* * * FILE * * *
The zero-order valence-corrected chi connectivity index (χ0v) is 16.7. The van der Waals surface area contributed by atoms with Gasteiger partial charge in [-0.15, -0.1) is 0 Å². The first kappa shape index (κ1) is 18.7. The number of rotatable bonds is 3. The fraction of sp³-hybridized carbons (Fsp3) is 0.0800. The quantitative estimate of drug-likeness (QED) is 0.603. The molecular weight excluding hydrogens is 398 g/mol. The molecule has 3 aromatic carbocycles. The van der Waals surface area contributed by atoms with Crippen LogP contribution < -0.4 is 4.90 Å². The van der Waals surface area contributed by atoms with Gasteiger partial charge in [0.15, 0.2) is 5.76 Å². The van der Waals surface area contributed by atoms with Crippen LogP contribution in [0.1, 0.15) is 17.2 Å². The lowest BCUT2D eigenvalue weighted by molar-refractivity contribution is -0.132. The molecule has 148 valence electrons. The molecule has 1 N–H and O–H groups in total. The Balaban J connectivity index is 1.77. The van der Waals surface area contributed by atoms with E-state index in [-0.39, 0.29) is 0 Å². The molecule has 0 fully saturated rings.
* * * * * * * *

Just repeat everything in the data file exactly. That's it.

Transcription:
The zero-order valence-corrected chi connectivity index (χ0v) is 16.7. The van der Waals surface area contributed by atoms with Gasteiger partial charge in [-0.15, -0.1) is 0 Å². The first kappa shape index (κ1) is 18.7. The number of rotatable bonds is 3. The fraction of sp³-hybridized carbons (Fsp3) is 0.0800. The quantitative estimate of drug-likeness (QED) is 0.603. The molecular weight excluding hydrogens is 398 g/mol. The molecule has 3 aromatic carbocycles. The van der Waals surface area contributed by atoms with Crippen LogP contribution < -0.4 is 4.90 Å². The van der Waals surface area contributed by atoms with Gasteiger partial charge in [0.15, 0.2) is 5.76 Å². The van der Waals surface area contributed by atoms with Crippen LogP contribution in [0.1, 0.15) is 17.2 Å². The lowest BCUT2D eigenvalue weighted by molar-refractivity contribution is -0.132. The molecule has 148 valence electrons. The molecule has 1 N–H and O–H groups in total. The Balaban J connectivity index is 1.77. The van der Waals surface area contributed by atoms with E-state index in [-0.39, 0.29) is 0 Å². The molecule has 0 fully saturated rings.